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Smitherman hands off Toronto-Centre seat to Glen Murray

It was widely considered to be a Liberal lock, and Glen Murray hung on to a comfortable lead throughout the night. Murray will be the next member of provincial parliament for Toronto-Centre, a riding that includes the country’s largest gay village.

With all polls reporting, Murray, the Liberal candidate, finished with 47 percent of the vote. That represents a sizable lead over New Democrat Cathy Crowe (33.2 percent), Progressive Conservative Pamela Taylor (15.4 percent) and Green candidate Stephan Premdas (3.1 percent).

Murray, who is gay, is the former mayor of Winnipeg. He’s called Toronto home for a half-dozen years.

Federal politicians, including Toronto Liberal MP Carolyn Bennett, were on hand to celebrate the victory.

“Glenn is going to be fantastic for Toronto,” says Bennett. “As someone who is a previous mayor, he understands that it’s about neighbourhoods, it’s about communities, that it’s never one-size-fits-all. There is an absolute conviction that if you listen to the communities affected, you will find the solutions.”

She described the results as they trickled in as "nerve-wracking" because by-elections can be volatile, especially when it comes to voter turnout.

Even so, the by-election sprint was relatively uneventful — with a couple of exceptions. The prospect of Grace Hospital closing sent shockwaves through the campaign, but the reigning Liberals doused the controversy by agreeing to invest in the Toronto-Centre facility.

Murray was also criticized for backing out of a televised debate on public broadcaster TVOntario. He appears to have weathered both storms.

Outgoing MPP George Smitherman hugged Murray after the announcement. Smitherman says although he's pleased with his record over the last 10 years representing Toronto-Centre, “invariably” he has left some unfinished business.

“Toronto-Centre is a riding that cries out for ongoing economic and social progress,” he says, “but there’s a lot I can point to that I’m pleased that I’ve stabilized.”

As for successes, Smitherman points to funding for the Sherbourne Health Centre, AIDS service organizations and the re-listing of sex-reassignment surgery under the Ontario Health Insurance Program.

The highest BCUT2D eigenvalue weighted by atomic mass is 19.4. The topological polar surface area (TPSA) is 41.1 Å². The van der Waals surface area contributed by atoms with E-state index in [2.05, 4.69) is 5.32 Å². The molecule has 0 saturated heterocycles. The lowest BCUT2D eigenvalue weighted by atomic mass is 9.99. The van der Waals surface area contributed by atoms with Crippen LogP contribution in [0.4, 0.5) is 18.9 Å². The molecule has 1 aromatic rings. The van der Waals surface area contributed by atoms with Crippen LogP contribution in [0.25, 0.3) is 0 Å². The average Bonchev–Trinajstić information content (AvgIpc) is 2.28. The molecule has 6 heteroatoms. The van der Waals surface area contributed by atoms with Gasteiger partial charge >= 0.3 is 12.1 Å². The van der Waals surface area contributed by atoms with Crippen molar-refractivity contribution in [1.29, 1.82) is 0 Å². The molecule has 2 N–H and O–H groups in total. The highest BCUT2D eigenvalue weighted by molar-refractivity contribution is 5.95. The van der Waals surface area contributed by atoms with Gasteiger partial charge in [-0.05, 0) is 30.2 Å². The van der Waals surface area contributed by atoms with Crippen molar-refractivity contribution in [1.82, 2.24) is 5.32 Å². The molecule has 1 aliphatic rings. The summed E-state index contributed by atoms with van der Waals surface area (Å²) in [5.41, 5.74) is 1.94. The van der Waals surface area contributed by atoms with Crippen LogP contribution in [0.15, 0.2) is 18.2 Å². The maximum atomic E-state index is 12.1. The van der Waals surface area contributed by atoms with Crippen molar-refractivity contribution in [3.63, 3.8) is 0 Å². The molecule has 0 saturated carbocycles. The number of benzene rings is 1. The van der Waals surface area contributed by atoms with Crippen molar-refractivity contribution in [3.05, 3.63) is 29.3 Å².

Smitherman, who resigned from his job at the legislature to seek the Toronto mayoralty, isn’t anxious to saddle Murray with his loose ends. The work of choosing priorities is up to Murray and his colleagues now, he says.

An all-candidates debate at the 519 Community Centre in January was long on rhetoric and short on promises, but Murray promised to tackle the increasing criminalization of HIV in Ontario. He frequently told voters to give him a chance and then assess his record during next year’s provincial election 20 months from now.

At the boisterous victory party, Murray and premier Dalton McGuinty were
introduced by another gaybourhood MPP, Yasir Naqvi of Ottawa. Murray
thanked his volunteers, colleagues and his partner, Rick.

The Jack Astor’s at Yonge and Dundas was packed with Liberal
politicians, including McGuinty, Naqvi, Smitherman, Bennett, lesbian MPP Kathleen Wynne and
former cabinet minister Bill Graham.

Even a relatively dull campaign has its moments of intrigue. In the final days of the election, the PC candidate, Pam Taylor, outed
federal Conservative cabinet minister John Baird as gay. At the
celebration of the election of a public gay figure, Bennett couldn’t
resist a little barb about the controversy.

“It’s a shame,” she says, “that some of our other elected representatives aren’t comfortable being out.”

Taylor, who placed second in 2007, fell to third behind the NDP this time.

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